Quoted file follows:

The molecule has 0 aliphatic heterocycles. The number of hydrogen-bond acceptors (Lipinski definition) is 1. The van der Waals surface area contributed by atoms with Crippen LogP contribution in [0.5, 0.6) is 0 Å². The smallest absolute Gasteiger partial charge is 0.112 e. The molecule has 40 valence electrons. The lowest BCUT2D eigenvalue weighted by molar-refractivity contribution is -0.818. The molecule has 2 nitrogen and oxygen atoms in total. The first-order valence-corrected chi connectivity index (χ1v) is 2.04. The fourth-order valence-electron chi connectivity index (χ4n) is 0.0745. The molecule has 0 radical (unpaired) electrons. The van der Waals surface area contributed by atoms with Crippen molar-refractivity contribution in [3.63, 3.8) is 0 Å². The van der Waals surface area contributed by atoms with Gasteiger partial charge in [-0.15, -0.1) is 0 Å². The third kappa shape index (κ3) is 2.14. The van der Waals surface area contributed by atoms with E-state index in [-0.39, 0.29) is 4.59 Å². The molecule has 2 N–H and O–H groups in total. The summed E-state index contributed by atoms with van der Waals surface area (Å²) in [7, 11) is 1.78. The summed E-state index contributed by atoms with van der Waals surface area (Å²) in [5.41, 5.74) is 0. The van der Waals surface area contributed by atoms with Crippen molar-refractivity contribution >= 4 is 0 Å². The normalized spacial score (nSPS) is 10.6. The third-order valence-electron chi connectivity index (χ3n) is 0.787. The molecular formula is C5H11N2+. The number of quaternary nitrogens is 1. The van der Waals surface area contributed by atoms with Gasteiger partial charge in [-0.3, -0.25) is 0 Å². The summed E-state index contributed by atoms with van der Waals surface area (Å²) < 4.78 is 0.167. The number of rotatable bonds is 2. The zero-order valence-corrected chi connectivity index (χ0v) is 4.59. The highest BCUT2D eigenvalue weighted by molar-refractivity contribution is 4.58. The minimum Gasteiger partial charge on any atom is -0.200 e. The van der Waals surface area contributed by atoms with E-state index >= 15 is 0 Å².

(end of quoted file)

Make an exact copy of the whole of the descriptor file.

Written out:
The molecule has 0 aliphatic heterocycles. The number of hydrogen-bond acceptors (Lipinski definition) is 1. The van der Waals surface area contributed by atoms with Crippen LogP contribution in [0.5, 0.6) is 0 Å². The smallest absolute Gasteiger partial charge is 0.112 e. The molecule has 40 valence electrons. The lowest BCUT2D eigenvalue weighted by molar-refractivity contribution is -0.818. The molecule has 2 nitrogen and oxygen atoms in total. The first-order valence-corrected chi connectivity index (χ1v) is 2.04. The fourth-order valence-electron chi connectivity index (χ4n) is 0.0745. The molecule has 0 radical (unpaired) electrons. The van der Waals surface area contributed by atoms with Crippen molar-refractivity contribution in [3.63, 3.8) is 0 Å². The van der Waals surface area contributed by atoms with Gasteiger partial charge in [-0.15, -0.1) is 0 Å². The third kappa shape index (κ3) is 2.14. The van der Waals surface area contributed by atoms with E-state index in [-0.39, 0.29) is 4.59 Å². The molecule has 2 N–H and O–H groups in total. The summed E-state index contributed by atoms with van der Waals surface area (Å²) in [7, 11) is 1.78. The summed E-state index contributed by atoms with van der Waals surface area (Å²) in [5.41, 5.74) is 0. The van der Waals surface area contributed by atoms with Crippen molar-refractivity contribution >= 4 is 0 Å². The normalized spacial score (nSPS) is 10.6. The third-order valence-electron chi connectivity index (χ3n) is 0.787. The molecular formula is C5H11N2+. The number of quaternary nitrogens is 1. The van der Waals surface area contributed by atoms with Gasteiger partial charge in [-0.3, -0.25) is 0 Å². The summed E-state index contributed by atoms with van der Waals surface area (Å²) < 4.78 is 0.167. The number of rotatable bonds is 2. The zero-order valence-corrected chi connectivity index (χ0v) is 4.59. The highest BCUT2D eigenvalue weighted by molar-refractivity contribution is 4.58. The minimum Gasteiger partial charge on any atom is -0.200 e. The van der Waals surface area contributed by atoms with E-state index >= 15 is 0 Å².